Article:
\[Author's Note: Each month, this column discusses various aspects of the advanced administration of e-business sites. This month, I show you how to use code to create IIS Web sites. Specifically, I show you two strategies for creating and maintaining IIS sites programmatically: VBScript through WSH and ASP.\]
Recently, some colleagues and I debated an interesting approach for this article. Explaining and providing a piece of code that creates a Web site on an IIS machine is a great topic for an article and a useful tool for readers. However, our debate centered around the implementation details—Windows Script Host (WSH) versus Active Server Pages (ASP).
Large shops usually use WSH scripts to perform Web server maintenance and configuration. WSH scripts don't require installation, nor do they have dependencies that you need to install (such as the Microsoft Visual Basic—VB—runtime files for VB Win32 applications). You can quickly copy in and remove WSH scripts from IIS servers. ASP applications are appealing because you can take advantage of browser capabilities to provide a rich UI.
If you don't have to run COM components in your code, ASP applications have similar benefits to WSH scripts in that they don't require installation and can be quickly copied to and removed from IIS servers. The broad reach of browsers makes executing ASP applications focused on remote IIS administration and maintenance easy, but this method also poses a potentially dangerous security situation. For example, because of the browser's broad reach, users can easily get to your administration applications; if users can get to the applications, they can potentially execute them. For this reason, many shops require WSH rather than ASP for IIS administration and maintenance. (For more information about deploying WSH scripts for IIS administration, see "An Introduction to WMI," October 2000.)
However, what about the ISP and application service provider scenarios that smaller shops often use? Many ISPs and application service providers make Web server maintenance and configuration applications available on the Web so that clients can create custom Web sites. This month, I show you both the enterprise and the small-shop approach and provide code for both the WSH and ASP strategies so that you can choose which strategy best meets the needs of your business.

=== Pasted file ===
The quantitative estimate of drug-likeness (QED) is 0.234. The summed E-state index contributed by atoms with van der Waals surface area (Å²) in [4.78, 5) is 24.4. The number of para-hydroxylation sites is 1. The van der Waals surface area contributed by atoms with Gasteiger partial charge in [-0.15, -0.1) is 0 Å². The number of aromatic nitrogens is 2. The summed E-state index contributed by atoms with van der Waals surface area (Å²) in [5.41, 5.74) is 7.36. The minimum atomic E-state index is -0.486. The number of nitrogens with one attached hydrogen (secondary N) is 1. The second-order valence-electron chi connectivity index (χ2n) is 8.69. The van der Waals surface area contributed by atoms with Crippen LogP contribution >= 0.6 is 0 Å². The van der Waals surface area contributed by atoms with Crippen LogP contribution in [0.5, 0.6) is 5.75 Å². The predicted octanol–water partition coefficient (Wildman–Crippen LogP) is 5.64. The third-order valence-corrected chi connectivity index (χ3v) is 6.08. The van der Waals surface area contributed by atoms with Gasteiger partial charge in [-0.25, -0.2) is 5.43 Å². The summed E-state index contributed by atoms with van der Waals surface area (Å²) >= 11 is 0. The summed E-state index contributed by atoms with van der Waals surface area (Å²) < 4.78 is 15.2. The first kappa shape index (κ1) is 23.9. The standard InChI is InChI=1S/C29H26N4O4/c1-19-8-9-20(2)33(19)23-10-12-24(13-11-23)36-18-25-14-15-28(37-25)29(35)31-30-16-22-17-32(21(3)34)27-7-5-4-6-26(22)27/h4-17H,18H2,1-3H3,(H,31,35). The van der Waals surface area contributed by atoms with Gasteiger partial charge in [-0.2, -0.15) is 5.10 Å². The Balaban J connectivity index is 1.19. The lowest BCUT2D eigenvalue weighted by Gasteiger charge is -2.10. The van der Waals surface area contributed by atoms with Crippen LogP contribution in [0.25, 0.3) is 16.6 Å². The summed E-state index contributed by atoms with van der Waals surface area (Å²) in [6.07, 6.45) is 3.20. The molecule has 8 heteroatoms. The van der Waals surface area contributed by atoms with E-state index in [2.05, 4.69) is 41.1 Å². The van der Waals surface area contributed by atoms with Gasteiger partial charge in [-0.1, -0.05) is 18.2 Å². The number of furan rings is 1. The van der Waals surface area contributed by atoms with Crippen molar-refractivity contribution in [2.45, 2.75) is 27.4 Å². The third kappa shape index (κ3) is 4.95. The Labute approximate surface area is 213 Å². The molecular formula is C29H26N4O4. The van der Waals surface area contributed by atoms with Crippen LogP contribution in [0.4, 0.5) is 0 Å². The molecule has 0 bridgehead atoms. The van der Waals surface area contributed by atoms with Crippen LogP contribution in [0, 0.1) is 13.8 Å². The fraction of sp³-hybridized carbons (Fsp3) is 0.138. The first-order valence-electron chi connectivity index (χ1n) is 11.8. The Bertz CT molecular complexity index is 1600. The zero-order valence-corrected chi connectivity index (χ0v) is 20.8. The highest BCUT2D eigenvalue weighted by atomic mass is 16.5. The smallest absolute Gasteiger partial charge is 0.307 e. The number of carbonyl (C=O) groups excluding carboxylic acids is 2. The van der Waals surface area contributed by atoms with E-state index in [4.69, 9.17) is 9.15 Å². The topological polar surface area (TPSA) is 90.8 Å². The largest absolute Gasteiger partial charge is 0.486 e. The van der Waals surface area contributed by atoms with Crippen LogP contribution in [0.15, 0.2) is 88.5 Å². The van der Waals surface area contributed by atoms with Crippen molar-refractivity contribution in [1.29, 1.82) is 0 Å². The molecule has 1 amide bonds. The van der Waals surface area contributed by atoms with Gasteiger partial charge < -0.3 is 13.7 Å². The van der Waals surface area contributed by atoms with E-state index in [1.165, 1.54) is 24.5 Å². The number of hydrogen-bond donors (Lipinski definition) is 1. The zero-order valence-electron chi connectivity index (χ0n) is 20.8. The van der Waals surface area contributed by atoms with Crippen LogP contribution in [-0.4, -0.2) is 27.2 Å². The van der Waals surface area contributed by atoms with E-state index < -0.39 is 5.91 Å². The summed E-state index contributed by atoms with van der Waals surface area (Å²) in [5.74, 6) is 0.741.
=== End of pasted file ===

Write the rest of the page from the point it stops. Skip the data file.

Creating Web Sites with WSH
MkW3Site.vbs is a WSH script installed by default to the \inetpub\scripts directory when you install Windows 2000. (You can download MkW3Site.vbs from the Code Library on the IIS Administrator Web site at http://www
.iisadministrator.com.) This powerful script, which is compatible with Windows NT 4.0, creates Web sites for you. MkW3Site.vbs takes 10 possible parameters, which Table 1, page 2, lists.
MkW3Site.vbs isn't pathed (i.e., placed in a folder that Windows locates automatically by default), so you need to navigate to the \inetpub\scripts directory to execute it. In addition, creating Web sites requires a security privilege, so make sure you're authenticated as a member of the local administrators group on the server you're using. Alternatively, you can use the command-line utility Runas to impersonate a user when you run the script. Although you can run MkW3Site.vbs in CScript or WScript, I recommend CScript so that all screen output is directed to the command window from which you run the code. WScript initiates a series of pop-up windows that you have to close by clicking OK. I executed the command
CScript mkw3site.vbs —r e:\ _ inetpub\wwwroot\interknowlogy _ —t "InterKnowlogy Site" —h _ interknowlogy.com —n 3 —v
to create a third Web site on my test server. Figure 1 shows the code that created the Web site.
You can easily verify the properties you used MkW3Site.vbs to assign to the new Web site by choosing Start, Programs, Administrative Tools, Internet Services Manager in Win2K. From ISM, locate the site, right-click it, and select Properties.
Creating Web Sites with ASP
Although Microsoft designed MkW3Site.vbs for WSH, you can use it with ASP with few modifications. I decided to make the functionality a bit more robust, so I created a small Web application on which you can build that's made up of four .asp files. Download these files from the Code Library, then create a folder beneath your Default Web site. (This folder can be a virtual directory.) Name the folder whatever you choose, and place the four .asp files in it. You need to apply an authentication to the folder (the pages inherit the security from the folder) so that you run the Web application under a security context that has permissions to create Web sites and the ASP code doesn't run anonymously.
From ISM, right-click the folder, then select Properties. Click the Directory Security tab, then click Edit in the Anonymous Access and Authentication Control section. (In IIS 5.0, you can simply remove Anonymous access so that you run the Web application under Integrated Windows authentication.)